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Tackling the trust gap in genomic medicine

Updated: Aug 25, 2022

Words by Isabel O'Brien

The potential for genomic medicine is vast, but is progress being hampered by a lack of trust from the general public? Pharma must work to combat the public’s ethical, data and equity concerns to ensure genomic medicine reaches its life-saving potential

What do politicians, relationships and genomics all have in common? It may sound like the opening to a well-rehearsed joke, but these entities share a pivotal foundation: trust. Each of these institutions are likely to topple without a strong basis of trust, but while political figures and romantic partners are ultimately replaceable, the stakes are far higher in the world of genomic medicine.

The use of genomics in healthcare is unrivalled by any other treatment type currently available, yet a lack of public trust is threatening to derail its life-saving potential. “With genomic medicine, we are advancing science with the potential for one-time treatments that deliver lifelong benefits to patients with genetic diseases,” says Sandy Macrae, CEO, Sangamo Therapeutics. “It’s a thrilling possibility but, as with any advancement, some people fear the unknown.” How can the pharmaceutical industry tackle the trust gap in genomic screening and therapies?

Seeds of doubt

Over the years, multiple studies have been conducted on public attitudes to genomic medicine, and often conclusions have been negative. Two reports, conducted in 2017 and 2022 respectively, found that people with religious views are more likely to object, likening it to ‘playing God’. Other research has revealed that the public fear that their genetic data may be used against them by medical insurance companies, or that genomic screening and therapies will exacerbate health inequities by only being made available to a privileged few.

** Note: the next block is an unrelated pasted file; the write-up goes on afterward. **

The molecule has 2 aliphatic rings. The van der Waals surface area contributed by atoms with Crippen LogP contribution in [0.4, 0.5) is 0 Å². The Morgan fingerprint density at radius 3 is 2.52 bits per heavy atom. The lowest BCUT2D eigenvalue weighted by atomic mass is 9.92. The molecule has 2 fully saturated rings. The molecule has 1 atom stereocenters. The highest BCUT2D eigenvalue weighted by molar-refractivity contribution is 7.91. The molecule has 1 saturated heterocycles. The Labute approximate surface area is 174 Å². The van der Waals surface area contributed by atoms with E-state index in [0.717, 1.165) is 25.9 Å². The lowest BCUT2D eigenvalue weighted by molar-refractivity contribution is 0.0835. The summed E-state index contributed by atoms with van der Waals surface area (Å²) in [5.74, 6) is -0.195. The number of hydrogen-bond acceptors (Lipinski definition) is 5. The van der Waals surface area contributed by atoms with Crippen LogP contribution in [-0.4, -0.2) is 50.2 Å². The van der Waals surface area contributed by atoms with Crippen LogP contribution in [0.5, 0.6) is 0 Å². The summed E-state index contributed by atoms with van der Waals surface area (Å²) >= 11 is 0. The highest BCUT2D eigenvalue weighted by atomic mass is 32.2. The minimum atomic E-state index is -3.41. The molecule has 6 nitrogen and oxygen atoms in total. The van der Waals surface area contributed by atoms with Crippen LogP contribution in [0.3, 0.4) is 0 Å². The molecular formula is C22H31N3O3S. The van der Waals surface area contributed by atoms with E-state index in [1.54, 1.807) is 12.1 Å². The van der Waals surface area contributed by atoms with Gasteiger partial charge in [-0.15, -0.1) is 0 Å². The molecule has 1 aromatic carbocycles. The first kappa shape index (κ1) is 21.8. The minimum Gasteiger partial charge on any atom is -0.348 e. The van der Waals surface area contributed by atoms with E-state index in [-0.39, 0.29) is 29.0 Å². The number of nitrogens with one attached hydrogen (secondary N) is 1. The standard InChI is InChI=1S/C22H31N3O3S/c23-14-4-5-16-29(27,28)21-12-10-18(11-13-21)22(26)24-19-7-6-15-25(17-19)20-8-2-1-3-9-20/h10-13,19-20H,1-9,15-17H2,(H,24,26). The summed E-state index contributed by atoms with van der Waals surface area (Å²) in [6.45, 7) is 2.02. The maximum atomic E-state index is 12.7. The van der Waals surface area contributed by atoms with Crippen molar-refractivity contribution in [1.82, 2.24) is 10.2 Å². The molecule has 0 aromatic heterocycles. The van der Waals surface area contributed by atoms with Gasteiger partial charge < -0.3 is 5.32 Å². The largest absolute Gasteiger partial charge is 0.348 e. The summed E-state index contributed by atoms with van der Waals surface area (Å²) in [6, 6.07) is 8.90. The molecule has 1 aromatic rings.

“Historically, there have been examples where the broad concept of genetics has been used as an excuse to promulgate discrimination,” says Narimon Honarpour, Vice President, Global Development, General Medicine, Amgen. “The mistrust today partly comes from that history, as well as concerns on how such information could be used to disadvantage individuals or groups.” A trust gap exists, but a knowledge vacuum is largely to blame. This is no clearer than in public confusion between genomic medicine and genomic enhancement. Many hear ‘genomics’ and instantly think ‘designer babies’.

Tackling misconceptions

In genomic medicine, misconceptions can be harmful and prolific, and myth-busting is crucial. Conversations need to be directed away from early-life screening and towards potential alternative avenues such as those in oncology, infectious diseases and other forms of screening.

For example, a real-life trial took place at St Mary’s Hospital, Manchester in 2020 that screened newborns admitted to intensive care for a rare gene that could cause them to go permanently deaf if a routine post-birth emergency antibiotic was administered. Despite having limited coverage, the pilot scheme was hugely successful in achieving its objectives and proved to be both accessible and affordable – a stark contrast to common public perceptions of genomic medicine. As Saptarsi Haldar, Vice President, Cardiometabolic Disorders, Amgen, says: “We need to do a better job of this; when we have successes, we absolutely need to highlight them to the public.”